Sub2 and the risk of "due in full"


This question is based primarily for those who have experience doing pre-foreclosure deals. My question is that should I even worry about the “due in full” clause of the existing mortgage when I buy a home Sub2? Also, how will I know whether or not the lender really means business or is just talking jive? Thanks.

Howdy Mrfancypants:

I was hoping John would help you here. He may still add to my limited knowledge. If you are buying to resell I would not even give it much thought as you will be paying the loan off hopefully soon anyway. The systems of setting up trusts to own the property work well. The main problem is if the payments start getting late and the banks starts calling to collect… and start to snoop around.

As long as you go in knowing the risk and can refinance or sell quickly should there ever be a problem you should not be overly concerned.

Thanks Tedjr for your response. What do you mean by setting up trusts? I was just planning on assuming the home owners mortgage and covering any back payments. But I am still probably misunderstanding the process. Another question: how likely is it that people , when I ask them to, will actually deed me their house. I just have the feeling that a lot of people will think I am a con artist? Is all this perfectly legal? Because I just went out and bought Peter Conti and Finkel’s “Making Big Money Investing in Foreclosures” and they talk about being secretive with the homeowners lender, being sure not to tell them you’re buying the house. Sounds potentially shady…? Thanks everyone.

Fancy Pants,
First, the clause within the deed of trust or mortgage document you are referring to is, the “Due on sale” clause, or “Acceleration clause”.

Basically, if done right, this is a non-issue in my opinion.

Sounds to me perhaps a better explanation of sub2 might help you.
Since I’ve posted something VERY LONG before, rather than re-type that, I’ll cut and paste it from elsewhere for you.
I posted this some time ago, but it stands true still.
I’ll paste it below…Hope this helps,
Jim FL

A run down of sub2.
I’m sure Dan sent you some good info, he’s a treasure trove of it.
I’ll also throw in my two cents…

A basic run down of subject to, is this.
A “subject to” transaction, as commonly referred to here and other places, basically means buying a property, and leaving the existing financing in place.
This means, you take ownership of the property, and any loans held by lenders, or whoever, secured by that property, but in the sellers name, remain in place, in the sellers name.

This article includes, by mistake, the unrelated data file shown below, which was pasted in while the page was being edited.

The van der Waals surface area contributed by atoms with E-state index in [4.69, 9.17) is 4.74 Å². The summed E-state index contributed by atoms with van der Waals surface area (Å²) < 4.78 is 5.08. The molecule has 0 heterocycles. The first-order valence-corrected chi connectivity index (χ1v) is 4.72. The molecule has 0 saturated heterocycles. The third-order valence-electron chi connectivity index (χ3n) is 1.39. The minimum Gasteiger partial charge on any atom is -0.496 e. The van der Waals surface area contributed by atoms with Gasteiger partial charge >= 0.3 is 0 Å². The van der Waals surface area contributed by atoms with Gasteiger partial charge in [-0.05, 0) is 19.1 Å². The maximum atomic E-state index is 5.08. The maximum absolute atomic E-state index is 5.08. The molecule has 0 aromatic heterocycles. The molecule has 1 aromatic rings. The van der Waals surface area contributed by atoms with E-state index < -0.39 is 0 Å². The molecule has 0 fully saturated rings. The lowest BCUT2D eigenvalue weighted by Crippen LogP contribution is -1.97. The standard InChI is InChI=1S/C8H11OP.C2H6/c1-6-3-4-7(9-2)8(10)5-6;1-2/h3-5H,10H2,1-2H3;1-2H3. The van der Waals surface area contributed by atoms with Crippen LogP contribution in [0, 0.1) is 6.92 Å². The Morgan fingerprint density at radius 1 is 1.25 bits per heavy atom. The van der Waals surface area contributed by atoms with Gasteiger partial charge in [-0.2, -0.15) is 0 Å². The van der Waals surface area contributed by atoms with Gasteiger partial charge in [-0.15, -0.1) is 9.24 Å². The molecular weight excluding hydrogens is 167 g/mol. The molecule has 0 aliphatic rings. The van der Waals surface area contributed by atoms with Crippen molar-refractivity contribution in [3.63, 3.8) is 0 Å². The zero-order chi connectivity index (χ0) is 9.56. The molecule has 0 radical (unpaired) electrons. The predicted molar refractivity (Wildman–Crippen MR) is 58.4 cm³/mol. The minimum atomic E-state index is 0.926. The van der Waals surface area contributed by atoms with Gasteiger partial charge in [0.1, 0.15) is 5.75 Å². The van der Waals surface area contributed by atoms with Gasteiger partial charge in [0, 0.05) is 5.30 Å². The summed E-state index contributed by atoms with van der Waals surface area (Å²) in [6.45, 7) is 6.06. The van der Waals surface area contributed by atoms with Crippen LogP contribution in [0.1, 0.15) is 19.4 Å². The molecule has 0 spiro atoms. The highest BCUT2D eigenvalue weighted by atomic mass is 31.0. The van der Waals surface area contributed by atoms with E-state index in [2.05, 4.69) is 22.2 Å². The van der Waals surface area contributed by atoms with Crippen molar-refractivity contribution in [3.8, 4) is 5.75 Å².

No assumption of the debt required, no credit checks, most times no money out of pocket, other than title search and due diligence.
There is another benefit too, when taking over a property sub2, with a nice low owner occupied interest rate, you save, because generally, investor loans will be higher interest.
In addition, there is not a limit to the number of deals you can do, as opposed to convention buying, where some lenders will stop you at 4-5 loans.
PLUS, when buying sub2, you are taking over financing that has been in place, for at least some time, so you are paying off that debt quicker than if you had obtained new financing.

The benefits are many, and the process for setting them up is a little complicated, at first.
Simply because it is more paperwork than simply signing a contract.
However, once it is learned, and you see the mechanics of this type of transaction, they flow like melted butter.
The essential key to most creative investing methods is to use ‘other peoples money’.
This method takes that to the extreme, because now you are using a lenders money, in someone elses name.

There are many details to attend to when handling these kinds of deals, but with a system in place, they become easy to manage.

In fact, while I’m at it, I’ll cut/paste a post from my forum that might explain the documents used by most folks when buying this way.
Perhaps that will help explain ‘how?’ the deal works.
It is a post, not an article, so pardon any typos.
I usually post online while in my office doing several other things at once…I’m a multi-tasker, and can talk on the phone (thanks to headphones) and respond/post.
It helps me relax, and keeps my mind working, but I’m not real great at catching mispells etc.

Anyway, here it is:

1.Purchase and sale agreement: This is the “Contract” that you and the seller sign, outlining the terms of your sale. I use a standard agreement, and an addendum which outlines how we will use a land trust, the possible risks involved with the due on sale clause, as well as language which states that IF the loan is called, I am not liable, nor any person who I may assign the deal to. (I NEVER assign these however.)
There is sometimes also language added stating that any arrears will not be made up until such a time when/if I find a buyer or tenant for the property. I now even state in my agreement that should I not find a buyer or tenant, the loan “May” go into default, or default further, causing the lender to foreclose, and I will not be held liable by the seller. Just standard CYA language. Not that I intend to have the loan default, but “just in case”, I at least have something to show that the seller was advised of ALL the risk involved.
This DOES NOT prevent lawsuits, or allow you to escape responsibility, it just discloses everything to the sellers, which I teach is only right.